"America must be a light to the world, not just a missile."
By Alex P. Vidal
NEW YORK CITY -- Families of Ilonggos living in Guam have expressed serious concern after it was reported that North Korea has threatened to launch missles in that US territory located roughly 2,500 kilometers from Manila, Philippines.
"I worry a lot for my uncles, my sisters and their families," remarked Lourdes Saloma-Buck of Bridgeport, Connecticut. "Where will they seek refuge just in case North Korea attacks Guam?"
Saloma-Buck, 57, grew up in Iloilo City, Philippines. She has relatives in Guam's major cities of Dededo, Agana Heights, Talofofo, Yona, and Agat.
She said some of them also fear for their safety but are adamant to leave Guam, with a population of a little more than 162,000 "unless extremely necessary."
She has been in constant contact with relatives ever since news broke out that Pyongyang has threatened to attack Guam, a Pacific island, as it is at loggerheads with the US over Nokor's nuclear missile programs.
Cynthia Jaen of Brooklyn said her relatives in Santa Rita, Guam are unfazed.
Jaen, who grew up in Buntatala, Leganes, Iloilo and had also stayed for several years in Guam, said "Ilonggos in Santa Rita are confident President Donald Trump won't allow any untoward incident to occur in Guam where the president has large followers."
"It's normal to fear for their safety but they aren't panicky," Jaen explained. "They continue to monitor the developments on TV and internet and are confident Washington will be able to handle the situation properly."
Ilonggos from Iloilo City in the Philippines comprise the largest community in Guam, according to lawyer Pascual "Junie" Espinosa, Jr.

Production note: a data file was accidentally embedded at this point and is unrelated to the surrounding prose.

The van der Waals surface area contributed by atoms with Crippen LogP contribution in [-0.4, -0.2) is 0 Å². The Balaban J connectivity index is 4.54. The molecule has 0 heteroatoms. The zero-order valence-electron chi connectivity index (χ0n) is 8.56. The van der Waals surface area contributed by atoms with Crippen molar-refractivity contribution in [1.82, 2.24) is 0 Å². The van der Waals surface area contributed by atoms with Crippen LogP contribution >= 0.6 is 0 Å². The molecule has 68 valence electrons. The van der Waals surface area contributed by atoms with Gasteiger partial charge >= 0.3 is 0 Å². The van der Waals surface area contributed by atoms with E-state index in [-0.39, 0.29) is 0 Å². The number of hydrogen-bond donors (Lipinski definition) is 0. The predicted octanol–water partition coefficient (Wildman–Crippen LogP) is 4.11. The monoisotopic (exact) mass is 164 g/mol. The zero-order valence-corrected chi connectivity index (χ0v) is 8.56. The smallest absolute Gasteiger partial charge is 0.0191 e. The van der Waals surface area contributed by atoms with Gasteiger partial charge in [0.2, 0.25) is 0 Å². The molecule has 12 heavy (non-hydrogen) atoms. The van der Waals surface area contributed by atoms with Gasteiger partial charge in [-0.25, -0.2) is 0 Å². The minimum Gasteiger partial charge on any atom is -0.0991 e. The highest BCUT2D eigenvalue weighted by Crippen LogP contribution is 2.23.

Espinosa's late father, Rep. Pascual "Pat" Sr., was chiefly responsible for bringing the first batches of Ilonggo workers to Guam, destined to become the largest US military base west of Pearl Harbor, Hawaii after World War II.
A years after V-J Day, a number of significant changes occurred to the war-torn.
The highest priority was to reconstruct Guam as a strategic forward base to monitor Asian decolonization. In February 1946, the Construction Contracts Marianas, a military office designated to construct all military facilities in the Marianas, was created as a joint venture with civilian construction companies, according Guampedia's "Filipino Migration to Guam 1945--1975".
It added: "In addition to constructing the Apra Harbor breakwater, their task was reportedly to provide engineering services for basic infrastructure needs (water, power, road systems, and healthcare) and to rebuild the island’s capital.
"To resolve what the military believed to be a chronic shortage of labor, the US Embassy in Manila and the newly independent government of the Republic of the Philippines in May 1947 negotiated an agreement for “the recruitment and employment of Philippine citizens by the US military forces and its contractors in the Pacific, including Guam.”
"Following the 1947 agreement, Brown-Pacific-Maxon Construction Company (BPM) and Luzon Stevedoring Corporation (Luzdelco) were authorized to import Filipino labor from Manila and its surrounding provinces to provide support construction services for Andersen Air Force Base in northern Guam.
"The Guam Naval Supply Depot permitted the Marianas Stevedoring and Development Company (Masdelco) to contract employment from Iloilo and other Visayan islands of the central Philippines.
"Masdelco was a subsidiary of Luzdelco and based in the Agat-Santa Rita area of southern Guam. The initial bulk of Filipino laborers were recruited from Iloilo.
"All had to undergo rigorous clearance and background checks by the US Navy and Federal Bureau of Investigation before being admitted to Guam on a one-year labor contract subject to renewal for up to three years."